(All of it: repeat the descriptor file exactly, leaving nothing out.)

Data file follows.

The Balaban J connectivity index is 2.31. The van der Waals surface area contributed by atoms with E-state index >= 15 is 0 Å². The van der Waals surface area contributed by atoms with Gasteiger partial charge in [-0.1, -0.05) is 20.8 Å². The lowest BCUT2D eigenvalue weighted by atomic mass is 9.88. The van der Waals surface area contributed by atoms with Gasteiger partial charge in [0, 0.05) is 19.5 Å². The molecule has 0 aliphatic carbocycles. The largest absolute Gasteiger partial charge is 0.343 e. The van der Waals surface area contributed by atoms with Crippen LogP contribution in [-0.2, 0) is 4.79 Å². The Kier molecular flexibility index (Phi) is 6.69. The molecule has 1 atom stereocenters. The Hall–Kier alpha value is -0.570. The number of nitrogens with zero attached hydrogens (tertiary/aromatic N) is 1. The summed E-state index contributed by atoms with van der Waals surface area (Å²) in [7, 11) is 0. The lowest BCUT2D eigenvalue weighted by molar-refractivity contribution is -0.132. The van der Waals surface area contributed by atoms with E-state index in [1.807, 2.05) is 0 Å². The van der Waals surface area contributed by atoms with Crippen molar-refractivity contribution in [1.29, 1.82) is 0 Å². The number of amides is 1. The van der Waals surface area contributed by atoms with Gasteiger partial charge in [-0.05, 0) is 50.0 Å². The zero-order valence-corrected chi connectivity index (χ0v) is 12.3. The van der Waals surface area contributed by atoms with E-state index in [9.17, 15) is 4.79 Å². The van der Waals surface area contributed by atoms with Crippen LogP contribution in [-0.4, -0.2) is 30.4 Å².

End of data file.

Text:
The Balaban J connectivity index is 2.31. The van der Waals surface area contributed by atoms with E-state index >= 15 is 0 Å². The van der Waals surface area contributed by atoms with Gasteiger partial charge in [-0.1, -0.05) is 20.8 Å². The lowest BCUT2D eigenvalue weighted by atomic mass is 9.88. The van der Waals surface area contributed by atoms with Gasteiger partial charge in [0, 0.05) is 19.5 Å². The molecule has 0 aliphatic carbocycles. The largest absolute Gasteiger partial charge is 0.343 e. The van der Waals surface area contributed by atoms with Crippen LogP contribution in [-0.2, 0) is 4.79 Å². The Kier molecular flexibility index (Phi) is 6.69. The molecule has 1 atom stereocenters. The Hall–Kier alpha value is -0.570. The number of nitrogens with zero attached hydrogens (tertiary/aromatic N) is 1. The summed E-state index contributed by atoms with van der Waals surface area (Å²) in [7, 11) is 0. The lowest BCUT2D eigenvalue weighted by molar-refractivity contribution is -0.132. The van der Waals surface area contributed by atoms with E-state index in [1.807, 2.05) is 0 Å². The van der Waals surface area contributed by atoms with Crippen molar-refractivity contribution in [1.29, 1.82) is 0 Å². The number of amides is 1. The van der Waals surface area contributed by atoms with Gasteiger partial charge in [-0.05, 0) is 50.0 Å². The zero-order valence-corrected chi connectivity index (χ0v) is 12.3. The van der Waals surface area contributed by atoms with E-state index in [9.17, 15) is 4.79 Å². The van der Waals surface area contributed by atoms with Crippen LogP contribution in [-0.4, -0.2) is 30.4 Å².